Following US presidential election outcome, many investors have shifted their investment to the US and other dollar-dominated securities in EME because of the predictable stability of dollar in future. Specifically speaking, investors expect a booming US economy in a shift of paradigm that will see expansionary fiscal policies, lower corporate taxes resulting in higher profits, and laxer regulation of business in the local economy. This is expected to spark growth in various sectors, eventually leading investors to investment more in bonds that have seen increasing yields across financial markets in the recent months. Accompanied by strengthening dollar for domestic business in the US, outflows from Europe and the UK particularly are pouring into the US(Avdjiev, Du, Koch, & Shin, 2016). As such, an announcement in Theresa May's speech pointing to an early exit, and a "hard" Brexit in this case, serve even to make dollar grow stronger against a weakening sterling to lower levels than have been seen in history. This is termed as flash crash, showing how terribly low a currency can go at times of a lot of uncertainty in the global financial system.
In the middle of uncertainty, information is scarce and thus a small price impact may result in liquidity along three dimensions of the bid-ask spread, market depth, and market resilience (Ting, 2016). Market depth is the capacity of a market to absorb buy and sell orders without causing the market price to shift dramatically in either direction. It is measured as the aggravate aggregate size of orders when market is operating normally and when market turbulence sets in. Market resilience, on the other hand, is the ability of the market to recover from flash spikes and flash crashes (both mini) in the absence of trustworthy sources of market information. One way to measure market resilience is to check on the reversal of price and quote. Thus, a traded security at the market is said to be liquid if the impact of each trade does not cause a drastic change in price. This was the same scenario in the events that surrounded Brexit, in which market prices did fall, but soon recovered only in a matter of weeks. Although it was largely interpreted as effects of high-frequency trading, in market microstructure, there is the unobservable St in the Almgren and Chriss model equation (as cited in Ting, 2016):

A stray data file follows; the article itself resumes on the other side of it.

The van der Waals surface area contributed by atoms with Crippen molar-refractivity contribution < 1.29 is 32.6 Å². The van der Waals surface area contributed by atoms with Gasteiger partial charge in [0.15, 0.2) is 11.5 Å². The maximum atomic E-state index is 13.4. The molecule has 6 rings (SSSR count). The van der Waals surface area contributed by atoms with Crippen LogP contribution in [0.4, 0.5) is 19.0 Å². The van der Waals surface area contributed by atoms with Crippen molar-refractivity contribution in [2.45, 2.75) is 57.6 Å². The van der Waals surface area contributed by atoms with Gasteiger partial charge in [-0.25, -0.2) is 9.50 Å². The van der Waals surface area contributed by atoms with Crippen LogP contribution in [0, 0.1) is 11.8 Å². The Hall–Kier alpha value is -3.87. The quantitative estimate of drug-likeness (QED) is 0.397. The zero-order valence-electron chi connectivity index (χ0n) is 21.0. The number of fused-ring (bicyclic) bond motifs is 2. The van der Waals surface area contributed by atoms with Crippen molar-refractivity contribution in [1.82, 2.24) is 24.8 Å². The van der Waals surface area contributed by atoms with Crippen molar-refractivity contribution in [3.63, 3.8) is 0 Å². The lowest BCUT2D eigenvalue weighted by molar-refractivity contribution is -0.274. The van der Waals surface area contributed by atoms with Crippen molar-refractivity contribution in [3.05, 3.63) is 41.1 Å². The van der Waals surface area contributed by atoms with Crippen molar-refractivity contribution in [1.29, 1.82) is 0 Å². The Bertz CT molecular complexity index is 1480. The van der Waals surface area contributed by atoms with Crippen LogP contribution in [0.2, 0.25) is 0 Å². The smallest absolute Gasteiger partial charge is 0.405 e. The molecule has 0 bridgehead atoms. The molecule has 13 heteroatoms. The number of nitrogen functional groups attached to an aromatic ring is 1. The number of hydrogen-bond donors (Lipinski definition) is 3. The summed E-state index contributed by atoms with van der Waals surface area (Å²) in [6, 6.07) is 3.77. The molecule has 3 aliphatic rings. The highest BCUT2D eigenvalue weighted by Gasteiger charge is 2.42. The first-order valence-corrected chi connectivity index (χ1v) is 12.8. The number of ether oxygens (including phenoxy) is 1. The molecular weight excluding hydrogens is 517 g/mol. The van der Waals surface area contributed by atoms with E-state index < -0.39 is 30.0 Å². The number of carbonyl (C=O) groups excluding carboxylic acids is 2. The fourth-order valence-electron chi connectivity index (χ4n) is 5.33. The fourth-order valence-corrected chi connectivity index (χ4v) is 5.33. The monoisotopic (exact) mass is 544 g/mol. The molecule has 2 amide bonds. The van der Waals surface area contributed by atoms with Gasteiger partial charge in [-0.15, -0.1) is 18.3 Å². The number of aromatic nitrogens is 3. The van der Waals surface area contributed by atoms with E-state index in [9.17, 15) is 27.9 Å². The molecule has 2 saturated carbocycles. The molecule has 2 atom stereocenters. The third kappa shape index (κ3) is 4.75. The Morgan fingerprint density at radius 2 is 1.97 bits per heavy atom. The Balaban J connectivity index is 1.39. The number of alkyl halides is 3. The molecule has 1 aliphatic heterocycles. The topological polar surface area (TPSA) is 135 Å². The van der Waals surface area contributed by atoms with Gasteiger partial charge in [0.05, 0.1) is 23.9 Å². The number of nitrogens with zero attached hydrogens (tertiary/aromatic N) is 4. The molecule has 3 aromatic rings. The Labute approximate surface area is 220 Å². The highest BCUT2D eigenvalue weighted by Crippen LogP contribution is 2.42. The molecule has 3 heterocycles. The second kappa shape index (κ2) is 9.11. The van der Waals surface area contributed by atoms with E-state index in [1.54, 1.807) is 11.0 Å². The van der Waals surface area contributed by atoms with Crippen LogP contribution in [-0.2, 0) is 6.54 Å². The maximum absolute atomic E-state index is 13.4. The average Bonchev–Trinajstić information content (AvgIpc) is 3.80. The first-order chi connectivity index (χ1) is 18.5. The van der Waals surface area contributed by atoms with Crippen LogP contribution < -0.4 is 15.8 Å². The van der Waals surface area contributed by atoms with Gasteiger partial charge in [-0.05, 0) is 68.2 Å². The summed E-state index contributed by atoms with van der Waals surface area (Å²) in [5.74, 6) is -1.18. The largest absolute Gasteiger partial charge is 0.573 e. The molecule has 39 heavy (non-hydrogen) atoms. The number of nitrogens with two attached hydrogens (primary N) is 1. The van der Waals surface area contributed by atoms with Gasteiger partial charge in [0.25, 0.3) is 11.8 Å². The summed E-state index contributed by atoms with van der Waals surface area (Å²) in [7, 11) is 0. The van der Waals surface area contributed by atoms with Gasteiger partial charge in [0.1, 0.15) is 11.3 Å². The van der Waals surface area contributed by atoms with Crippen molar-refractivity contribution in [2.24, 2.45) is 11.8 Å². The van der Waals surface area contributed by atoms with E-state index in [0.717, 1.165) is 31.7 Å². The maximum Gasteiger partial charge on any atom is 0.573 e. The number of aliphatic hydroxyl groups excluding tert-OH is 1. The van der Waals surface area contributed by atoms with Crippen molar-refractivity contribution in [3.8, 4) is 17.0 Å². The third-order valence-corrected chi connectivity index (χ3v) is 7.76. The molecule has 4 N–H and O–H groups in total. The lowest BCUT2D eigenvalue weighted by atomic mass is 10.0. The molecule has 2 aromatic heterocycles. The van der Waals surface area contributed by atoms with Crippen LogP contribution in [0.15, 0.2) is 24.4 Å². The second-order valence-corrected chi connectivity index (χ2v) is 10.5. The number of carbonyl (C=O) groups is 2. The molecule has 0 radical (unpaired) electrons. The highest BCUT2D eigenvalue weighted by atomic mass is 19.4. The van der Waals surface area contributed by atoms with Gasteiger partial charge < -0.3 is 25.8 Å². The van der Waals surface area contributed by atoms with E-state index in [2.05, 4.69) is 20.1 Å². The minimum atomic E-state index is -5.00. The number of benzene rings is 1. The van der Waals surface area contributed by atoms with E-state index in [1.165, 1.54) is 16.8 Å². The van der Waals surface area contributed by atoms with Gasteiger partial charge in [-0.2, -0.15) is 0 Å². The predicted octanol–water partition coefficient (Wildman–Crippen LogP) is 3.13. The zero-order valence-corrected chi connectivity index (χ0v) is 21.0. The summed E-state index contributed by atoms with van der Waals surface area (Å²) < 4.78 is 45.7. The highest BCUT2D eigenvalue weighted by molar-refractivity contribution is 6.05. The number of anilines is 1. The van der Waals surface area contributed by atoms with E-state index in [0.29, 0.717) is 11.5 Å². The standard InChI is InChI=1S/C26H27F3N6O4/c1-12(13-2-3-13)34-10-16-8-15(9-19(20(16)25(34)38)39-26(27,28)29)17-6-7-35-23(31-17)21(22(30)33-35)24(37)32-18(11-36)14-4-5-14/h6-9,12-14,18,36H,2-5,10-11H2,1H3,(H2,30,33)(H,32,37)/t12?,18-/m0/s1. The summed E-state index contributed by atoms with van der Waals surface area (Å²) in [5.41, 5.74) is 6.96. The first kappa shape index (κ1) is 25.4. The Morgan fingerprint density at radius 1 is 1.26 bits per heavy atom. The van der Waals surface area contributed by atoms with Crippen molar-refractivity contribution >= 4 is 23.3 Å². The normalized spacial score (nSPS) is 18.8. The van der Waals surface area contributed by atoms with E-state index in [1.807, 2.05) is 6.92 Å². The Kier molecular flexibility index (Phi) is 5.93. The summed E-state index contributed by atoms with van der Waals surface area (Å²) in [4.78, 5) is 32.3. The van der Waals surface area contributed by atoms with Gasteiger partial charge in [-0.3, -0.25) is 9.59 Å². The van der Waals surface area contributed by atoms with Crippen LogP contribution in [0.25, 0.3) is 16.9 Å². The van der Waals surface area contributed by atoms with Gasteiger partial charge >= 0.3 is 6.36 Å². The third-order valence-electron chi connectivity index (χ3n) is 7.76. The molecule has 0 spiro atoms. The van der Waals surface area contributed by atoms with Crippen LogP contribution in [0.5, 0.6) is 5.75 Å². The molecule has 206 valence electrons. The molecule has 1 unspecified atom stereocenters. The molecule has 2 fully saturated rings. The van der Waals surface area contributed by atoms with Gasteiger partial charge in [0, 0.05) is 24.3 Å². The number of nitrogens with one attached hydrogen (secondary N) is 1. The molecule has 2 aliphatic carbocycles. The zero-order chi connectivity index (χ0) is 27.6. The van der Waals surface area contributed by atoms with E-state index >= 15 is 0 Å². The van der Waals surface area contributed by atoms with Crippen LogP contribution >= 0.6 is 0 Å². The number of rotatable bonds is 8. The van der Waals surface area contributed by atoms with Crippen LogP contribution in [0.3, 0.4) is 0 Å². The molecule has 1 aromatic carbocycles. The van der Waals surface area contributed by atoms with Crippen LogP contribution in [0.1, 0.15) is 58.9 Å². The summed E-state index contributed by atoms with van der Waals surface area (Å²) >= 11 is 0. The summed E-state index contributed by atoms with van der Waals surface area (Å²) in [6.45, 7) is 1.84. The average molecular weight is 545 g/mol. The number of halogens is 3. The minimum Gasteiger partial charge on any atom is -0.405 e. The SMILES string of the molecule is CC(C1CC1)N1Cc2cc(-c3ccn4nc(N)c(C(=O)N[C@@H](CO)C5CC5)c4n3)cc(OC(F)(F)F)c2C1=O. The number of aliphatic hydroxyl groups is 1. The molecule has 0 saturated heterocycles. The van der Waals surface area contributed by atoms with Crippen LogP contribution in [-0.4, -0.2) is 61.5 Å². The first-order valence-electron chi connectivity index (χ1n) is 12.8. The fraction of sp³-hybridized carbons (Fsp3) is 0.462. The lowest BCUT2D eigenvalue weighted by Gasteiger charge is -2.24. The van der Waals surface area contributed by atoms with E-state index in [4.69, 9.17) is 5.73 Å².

Pt = St + nvtIn the scenario in this study, it is clear that most of the market reaction was largely uncalled for, especially because it only came to the realization of stock markets that there were bigger problems with so much anticipation. This was the basis of all fierce reaction, in plunging the markets as well as in reinstating them later (Borio, Sushko, McCauley & McGuire, 2016). Moreover, the fierce reactions of the stock markets were initiated by reckless moves and protectionist approaches by one dominant economy in close association with Europe and UK in bilateral trade, Japan (Lannoo, 2016). Japan's Citigroup made a name by being one group that profoundly made structural adjustments to mitigate unforeseeable effects of Brexit vote, pushing other financial markets to take the same or even worse measures in a bid to preserve the interests of stockholders. Stockholders on the hand took the initiative to pull out their investment in UK assets that seem to lose value fast as yields fell drastically. In the wake of realization that the matters were not as serious as had been previously made to seem, the market recovered pretty fast, and this contrasts claims by other financial analysts that this was more of a high-frequency trading effect than thin liquidity.
To put this is the more contextual basis; it is good to note that the fierce reaction by the Japanese government and its enterprises was surprising for some reasons. First, Japan was seen as an emerging superpower in 1990 until it came to disappear from the international scene when its stock markets collapsed (Lannoo, 2016). In the subsequent years, the regimes were unable to restore Japan to its glory, and financial crises continued to befall the country until the reign of Prime Minister Abe. With Abe, many turnarounds are notable; among them are an alignment of fiscal policies and the central bank, eventually leading to the reinstatement of the country's economy. In 2017, the economy of the country is expected to grow by 1%, the best in several years. Second, Japan has been in negotiations with EU on Free Trade Agreement (FTA) and Economic Partnership Agreement(EPA), initiatives to help revitalize the economy of Japan and East Asia in general(Lannoo, 2016).
At the beginning of this discussion, it was clear that Brexit vote led to speculations over the uncertainty of the future of UK regarding economic stability, leading many investors to withdraw their investments from the country and seek safer securities elsewhere. Due to this reaction, and the subsequent fall in the value of assets in the stock markets, Sterling pound began falling drastically in value against the US dollar (Auer, Levchenko, & Saure, 2016). This was, however, short-lived and markets recovered later. Even then, the damage was already done especially for multinationals in the country and listed in the FTSE 100 index. This prompted the UK's central bank to adopt pro-business measures to curb further capital flight. Bonds, which are considered safer securities during times of turbulence, experienced improve performance in the market as those investors who did not option to take their investment out of the UK invested in bonds, and when their yields (known as guilt) improved as stock markets, the investment attracted more interests.
The first challenge to the stability of the UK economy is attributed to the fact, at the time of Brexit vote, the world economy was already unstable, and a small price impact at the financial markets sent chilling fear over investors, leading to proactive measures most which were protectionist in nature. For instance, the US called for a meetin...